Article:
“Sofi’s drum programming is phenomenal.”
Sofia: I think for me it’s the exact same thing — but I very much feel like Ian has a great sense of melodic and chordal structuring that comes from being an extremely big film music fan. And he’s such a big film lover in general that I think he just has this kind of mind catalog of being able to make things sound a certain way, like in a good way.
So you know, if I’m throwing out weird stuff all over the place, he’s the person who can reel it in and be like, “Now it’s like a cue.” Because I feel like very often it’s really easy to get super experimental and to kind of go that route, but then I think that Ian’s love and knowledge of film and film music shapes it.
Also, Ian’s mixing skills and production skills are great. The amount of plug-ins that Ian is deep into is way beyond my area of expertise. So, I think that that’s how we complement each other; where Ian’s reeling it in and then also just having different skillsets. And Ian’s a really great keyboard player and he’s a guitar player, which I’m absolutely not, so those skills also really help us.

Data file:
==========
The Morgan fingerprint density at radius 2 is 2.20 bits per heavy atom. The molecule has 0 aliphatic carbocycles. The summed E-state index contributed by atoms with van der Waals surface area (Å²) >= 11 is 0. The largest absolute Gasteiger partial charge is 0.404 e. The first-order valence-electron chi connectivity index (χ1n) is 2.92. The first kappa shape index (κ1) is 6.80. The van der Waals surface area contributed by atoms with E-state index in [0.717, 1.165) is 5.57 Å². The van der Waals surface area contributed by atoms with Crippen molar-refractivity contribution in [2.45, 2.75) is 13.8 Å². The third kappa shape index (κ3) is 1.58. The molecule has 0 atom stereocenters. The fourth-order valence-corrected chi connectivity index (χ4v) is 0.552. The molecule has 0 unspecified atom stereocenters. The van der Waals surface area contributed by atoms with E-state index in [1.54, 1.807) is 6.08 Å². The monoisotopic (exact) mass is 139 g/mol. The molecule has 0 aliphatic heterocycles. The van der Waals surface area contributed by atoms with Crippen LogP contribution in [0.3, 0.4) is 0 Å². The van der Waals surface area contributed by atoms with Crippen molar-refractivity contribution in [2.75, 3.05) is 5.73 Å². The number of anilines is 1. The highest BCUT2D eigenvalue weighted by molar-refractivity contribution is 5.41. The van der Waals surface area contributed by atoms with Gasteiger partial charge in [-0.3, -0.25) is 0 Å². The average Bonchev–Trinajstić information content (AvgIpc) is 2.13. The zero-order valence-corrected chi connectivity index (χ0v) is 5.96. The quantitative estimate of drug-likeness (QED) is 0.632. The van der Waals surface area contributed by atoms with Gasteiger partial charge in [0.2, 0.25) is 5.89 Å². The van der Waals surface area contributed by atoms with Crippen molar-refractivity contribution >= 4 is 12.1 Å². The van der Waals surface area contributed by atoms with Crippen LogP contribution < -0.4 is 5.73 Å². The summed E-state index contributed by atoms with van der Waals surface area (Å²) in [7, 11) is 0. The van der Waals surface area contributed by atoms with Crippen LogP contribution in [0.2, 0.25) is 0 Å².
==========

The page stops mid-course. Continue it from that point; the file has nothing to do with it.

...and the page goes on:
Outside of film music projects, you both also have a lot of experience working on more personal music and artistic projects. Pardon the verbosity, but how does that feed your creative soul differently? What kind of different creative itch does that scratch for you?
Sofia: For me, it’s extremely important. I feel like it gives me a sense of self and it establishes me as an artist independently of film, which I think for me is really important to be able to stand alone with my sound and my musical output.
I think at this point it’s also helping, because when people do come to hire me or hire us, they know what to expect. Because, I feel like I put myself out there as an artist both sonically and visually. So I think it’s just very helpful for people to know what they’re going to get.
And I see this all the time in meetings and stuff with people where they’re like, “Oh, what kind of stuff do you want to work on?” And I guess the standard answer for composers and actors is “I’ll do anything!” And for me I’m very specific about what I know I’m good at. And I definitely know that writing like John Williams is not what I want to be doing right now.